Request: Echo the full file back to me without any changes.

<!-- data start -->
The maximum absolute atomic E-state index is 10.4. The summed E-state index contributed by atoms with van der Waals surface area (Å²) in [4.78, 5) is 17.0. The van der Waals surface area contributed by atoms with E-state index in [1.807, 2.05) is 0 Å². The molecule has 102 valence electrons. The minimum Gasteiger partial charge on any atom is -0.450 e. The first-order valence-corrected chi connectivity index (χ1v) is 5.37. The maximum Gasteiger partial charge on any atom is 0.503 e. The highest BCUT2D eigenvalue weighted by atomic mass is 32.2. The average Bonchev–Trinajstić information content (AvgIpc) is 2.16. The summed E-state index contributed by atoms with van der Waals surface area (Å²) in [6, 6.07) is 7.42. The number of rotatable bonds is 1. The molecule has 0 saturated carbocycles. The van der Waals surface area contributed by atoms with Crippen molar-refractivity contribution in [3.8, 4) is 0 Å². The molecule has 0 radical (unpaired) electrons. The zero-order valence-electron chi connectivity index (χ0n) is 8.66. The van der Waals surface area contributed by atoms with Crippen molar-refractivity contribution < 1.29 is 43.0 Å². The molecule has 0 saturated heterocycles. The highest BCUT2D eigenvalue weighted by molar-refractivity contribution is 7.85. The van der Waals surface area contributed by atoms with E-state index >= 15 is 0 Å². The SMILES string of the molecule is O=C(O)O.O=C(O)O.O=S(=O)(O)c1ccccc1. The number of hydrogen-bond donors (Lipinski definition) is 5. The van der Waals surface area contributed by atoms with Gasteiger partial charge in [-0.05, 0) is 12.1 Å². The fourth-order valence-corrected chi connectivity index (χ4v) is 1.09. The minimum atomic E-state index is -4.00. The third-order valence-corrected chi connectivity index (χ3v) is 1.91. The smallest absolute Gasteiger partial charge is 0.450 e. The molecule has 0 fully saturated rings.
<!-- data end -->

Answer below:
The maximum absolute atomic E-state index is 10.4. The summed E-state index contributed by atoms with van der Waals surface area (Å²) in [4.78, 5) is 17.0. The van der Waals surface area contributed by atoms with E-state index in [1.807, 2.05) is 0 Å². The molecule has 102 valence electrons. The minimum Gasteiger partial charge on any atom is -0.450 e. The first-order valence-corrected chi connectivity index (χ1v) is 5.37. The maximum Gasteiger partial charge on any atom is 0.503 e. The highest BCUT2D eigenvalue weighted by atomic mass is 32.2. The average Bonchev–Trinajstić information content (AvgIpc) is 2.16. The summed E-state index contributed by atoms with van der Waals surface area (Å²) in [6, 6.07) is 7.42. The number of rotatable bonds is 1. The molecule has 0 saturated carbocycles. The van der Waals surface area contributed by atoms with Crippen molar-refractivity contribution in [3.8, 4) is 0 Å². The molecule has 0 radical (unpaired) electrons. The zero-order valence-electron chi connectivity index (χ0n) is 8.66. The van der Waals surface area contributed by atoms with Crippen molar-refractivity contribution < 1.29 is 43.0 Å². The molecule has 0 saturated heterocycles. The highest BCUT2D eigenvalue weighted by molar-refractivity contribution is 7.85. The van der Waals surface area contributed by atoms with E-state index >= 15 is 0 Å². The SMILES string of the molecule is O=C(O)O.O=C(O)O.O=S(=O)(O)c1ccccc1. The number of hydrogen-bond donors (Lipinski definition) is 5. The van der Waals surface area contributed by atoms with Gasteiger partial charge in [-0.05, 0) is 12.1 Å². The fourth-order valence-corrected chi connectivity index (χ4v) is 1.09. The minimum atomic E-state index is -4.00. The third-order valence-corrected chi connectivity index (χ3v) is 1.91. The smallest absolute Gasteiger partial charge is 0.450 e. The molecule has 0 fully saturated rings.